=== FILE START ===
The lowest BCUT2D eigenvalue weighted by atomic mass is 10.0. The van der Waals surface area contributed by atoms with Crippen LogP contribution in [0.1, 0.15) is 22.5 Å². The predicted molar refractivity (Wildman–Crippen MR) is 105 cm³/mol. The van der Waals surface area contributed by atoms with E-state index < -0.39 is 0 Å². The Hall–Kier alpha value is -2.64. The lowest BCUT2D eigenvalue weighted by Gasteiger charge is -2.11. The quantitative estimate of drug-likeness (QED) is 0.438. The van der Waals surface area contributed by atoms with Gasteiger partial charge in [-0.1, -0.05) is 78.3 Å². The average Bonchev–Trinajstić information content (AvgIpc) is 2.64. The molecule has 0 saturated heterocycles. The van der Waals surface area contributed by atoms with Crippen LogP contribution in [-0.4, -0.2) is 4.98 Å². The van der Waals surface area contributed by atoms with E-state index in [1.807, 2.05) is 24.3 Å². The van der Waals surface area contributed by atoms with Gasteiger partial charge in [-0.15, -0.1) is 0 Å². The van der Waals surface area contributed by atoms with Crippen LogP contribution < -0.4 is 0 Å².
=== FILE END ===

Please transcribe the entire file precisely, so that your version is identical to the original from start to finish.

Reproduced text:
The lowest BCUT2D eigenvalue weighted by atomic mass is 10.0. The van der Waals surface area contributed by atoms with Crippen LogP contribution in [0.1, 0.15) is 22.5 Å². The predicted molar refractivity (Wildman–Crippen MR) is 105 cm³/mol. The van der Waals surface area contributed by atoms with E-state index < -0.39 is 0 Å². The Hall–Kier alpha value is -2.64. The lowest BCUT2D eigenvalue weighted by Gasteiger charge is -2.11. The quantitative estimate of drug-likeness (QED) is 0.438. The van der Waals surface area contributed by atoms with Gasteiger partial charge in [-0.1, -0.05) is 78.3 Å². The average Bonchev–Trinajstić information content (AvgIpc) is 2.64. The molecule has 0 saturated heterocycles. The van der Waals surface area contributed by atoms with Crippen LogP contribution in [-0.4, -0.2) is 4.98 Å². The van der Waals surface area contributed by atoms with E-state index in [1.807, 2.05) is 24.3 Å². The van der Waals surface area contributed by atoms with Gasteiger partial charge in [-0.15, -0.1) is 0 Å². The van der Waals surface area contributed by atoms with Crippen LogP contribution < -0.4 is 0 Å².